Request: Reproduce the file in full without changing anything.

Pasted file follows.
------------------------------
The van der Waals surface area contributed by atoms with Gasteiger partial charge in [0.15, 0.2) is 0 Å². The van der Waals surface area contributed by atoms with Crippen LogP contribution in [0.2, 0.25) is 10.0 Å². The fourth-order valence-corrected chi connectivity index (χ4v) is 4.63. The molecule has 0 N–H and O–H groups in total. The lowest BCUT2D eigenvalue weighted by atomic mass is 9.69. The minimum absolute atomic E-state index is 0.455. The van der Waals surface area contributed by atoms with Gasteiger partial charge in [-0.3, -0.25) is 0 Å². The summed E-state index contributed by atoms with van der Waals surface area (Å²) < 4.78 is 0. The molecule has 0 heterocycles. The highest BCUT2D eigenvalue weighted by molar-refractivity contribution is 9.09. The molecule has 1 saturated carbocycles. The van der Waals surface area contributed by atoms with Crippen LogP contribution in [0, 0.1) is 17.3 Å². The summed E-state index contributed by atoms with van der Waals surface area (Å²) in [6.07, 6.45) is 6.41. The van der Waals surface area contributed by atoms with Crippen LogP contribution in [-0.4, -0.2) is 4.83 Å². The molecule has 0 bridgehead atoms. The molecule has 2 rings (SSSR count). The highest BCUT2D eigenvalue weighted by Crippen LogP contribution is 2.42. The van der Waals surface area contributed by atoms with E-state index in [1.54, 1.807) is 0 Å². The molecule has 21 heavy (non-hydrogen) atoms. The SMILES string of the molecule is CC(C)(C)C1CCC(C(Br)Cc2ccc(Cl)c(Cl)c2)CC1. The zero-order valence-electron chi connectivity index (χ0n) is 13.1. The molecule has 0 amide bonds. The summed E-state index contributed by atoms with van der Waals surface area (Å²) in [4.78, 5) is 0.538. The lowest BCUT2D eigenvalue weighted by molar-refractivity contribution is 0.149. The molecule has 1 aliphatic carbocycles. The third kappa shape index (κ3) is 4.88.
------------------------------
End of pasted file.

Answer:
The van der Waals surface area contributed by atoms with Gasteiger partial charge in [0.15, 0.2) is 0 Å². The van der Waals surface area contributed by atoms with Crippen LogP contribution in [0.2, 0.25) is 10.0 Å². The fourth-order valence-corrected chi connectivity index (χ4v) is 4.63. The molecule has 0 N–H and O–H groups in total. The lowest BCUT2D eigenvalue weighted by atomic mass is 9.69. The minimum absolute atomic E-state index is 0.455. The van der Waals surface area contributed by atoms with Gasteiger partial charge in [-0.3, -0.25) is 0 Å². The summed E-state index contributed by atoms with van der Waals surface area (Å²) < 4.78 is 0. The molecule has 0 heterocycles. The highest BCUT2D eigenvalue weighted by molar-refractivity contribution is 9.09. The molecule has 1 saturated carbocycles. The van der Waals surface area contributed by atoms with Crippen LogP contribution in [0, 0.1) is 17.3 Å². The summed E-state index contributed by atoms with van der Waals surface area (Å²) in [6.07, 6.45) is 6.41. The van der Waals surface area contributed by atoms with Crippen LogP contribution in [-0.4, -0.2) is 4.83 Å². The molecule has 0 bridgehead atoms. The molecule has 2 rings (SSSR count). The highest BCUT2D eigenvalue weighted by Crippen LogP contribution is 2.42. The van der Waals surface area contributed by atoms with E-state index in [1.54, 1.807) is 0 Å². The molecule has 21 heavy (non-hydrogen) atoms. The SMILES string of the molecule is CC(C)(C)C1CCC(C(Br)Cc2ccc(Cl)c(Cl)c2)CC1. The zero-order valence-electron chi connectivity index (χ0n) is 13.1. The molecule has 0 amide bonds. The summed E-state index contributed by atoms with van der Waals surface area (Å²) in [4.78, 5) is 0.538. The lowest BCUT2D eigenvalue weighted by molar-refractivity contribution is 0.149. The molecule has 1 aliphatic carbocycles. The third kappa shape index (κ3) is 4.88.